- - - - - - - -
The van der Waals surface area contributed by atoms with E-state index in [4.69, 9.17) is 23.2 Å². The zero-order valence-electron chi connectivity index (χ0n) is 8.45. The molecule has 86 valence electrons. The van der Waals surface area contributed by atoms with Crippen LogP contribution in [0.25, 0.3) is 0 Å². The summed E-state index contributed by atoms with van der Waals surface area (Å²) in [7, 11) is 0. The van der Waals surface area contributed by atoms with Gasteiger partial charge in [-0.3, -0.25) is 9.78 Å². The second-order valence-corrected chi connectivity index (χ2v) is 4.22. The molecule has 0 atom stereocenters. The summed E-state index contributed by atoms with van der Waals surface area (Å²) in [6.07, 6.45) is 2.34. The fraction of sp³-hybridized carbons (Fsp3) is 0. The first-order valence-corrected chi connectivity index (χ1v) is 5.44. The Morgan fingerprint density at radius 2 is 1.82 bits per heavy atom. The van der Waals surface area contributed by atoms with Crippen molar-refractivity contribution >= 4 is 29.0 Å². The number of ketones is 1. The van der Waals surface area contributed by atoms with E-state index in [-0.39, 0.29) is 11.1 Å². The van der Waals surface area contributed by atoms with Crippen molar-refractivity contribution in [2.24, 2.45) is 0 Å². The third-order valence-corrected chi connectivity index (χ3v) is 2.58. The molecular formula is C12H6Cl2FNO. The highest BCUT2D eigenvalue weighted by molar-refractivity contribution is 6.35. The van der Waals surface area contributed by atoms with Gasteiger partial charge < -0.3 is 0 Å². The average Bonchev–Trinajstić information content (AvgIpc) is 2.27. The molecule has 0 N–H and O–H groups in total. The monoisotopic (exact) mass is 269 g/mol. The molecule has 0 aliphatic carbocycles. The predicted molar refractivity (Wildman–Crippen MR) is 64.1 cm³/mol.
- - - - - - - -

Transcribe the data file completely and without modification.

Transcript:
The van der Waals surface area contributed by atoms with E-state index in [4.69, 9.17) is 23.2 Å². The zero-order valence-electron chi connectivity index (χ0n) is 8.45. The molecule has 86 valence electrons. The van der Waals surface area contributed by atoms with Crippen LogP contribution in [0.25, 0.3) is 0 Å². The summed E-state index contributed by atoms with van der Waals surface area (Å²) in [7, 11) is 0. The van der Waals surface area contributed by atoms with Gasteiger partial charge in [-0.3, -0.25) is 9.78 Å². The second-order valence-corrected chi connectivity index (χ2v) is 4.22. The molecule has 0 atom stereocenters. The summed E-state index contributed by atoms with van der Waals surface area (Å²) in [6.07, 6.45) is 2.34. The fraction of sp³-hybridized carbons (Fsp3) is 0. The first-order valence-corrected chi connectivity index (χ1v) is 5.44. The Morgan fingerprint density at radius 2 is 1.82 bits per heavy atom. The van der Waals surface area contributed by atoms with Crippen molar-refractivity contribution >= 4 is 29.0 Å². The number of ketones is 1. The van der Waals surface area contributed by atoms with E-state index in [-0.39, 0.29) is 11.1 Å². The van der Waals surface area contributed by atoms with Crippen molar-refractivity contribution in [2.24, 2.45) is 0 Å². The third-order valence-corrected chi connectivity index (χ3v) is 2.58. The molecular formula is C12H6Cl2FNO. The highest BCUT2D eigenvalue weighted by molar-refractivity contribution is 6.35. The van der Waals surface area contributed by atoms with Gasteiger partial charge < -0.3 is 0 Å². The average Bonchev–Trinajstić information content (AvgIpc) is 2.27. The molecule has 0 N–H and O–H groups in total. The monoisotopic (exact) mass is 269 g/mol. The molecule has 0 aliphatic carbocycles. The predicted molar refractivity (Wildman–Crippen MR) is 64.1 cm³/mol.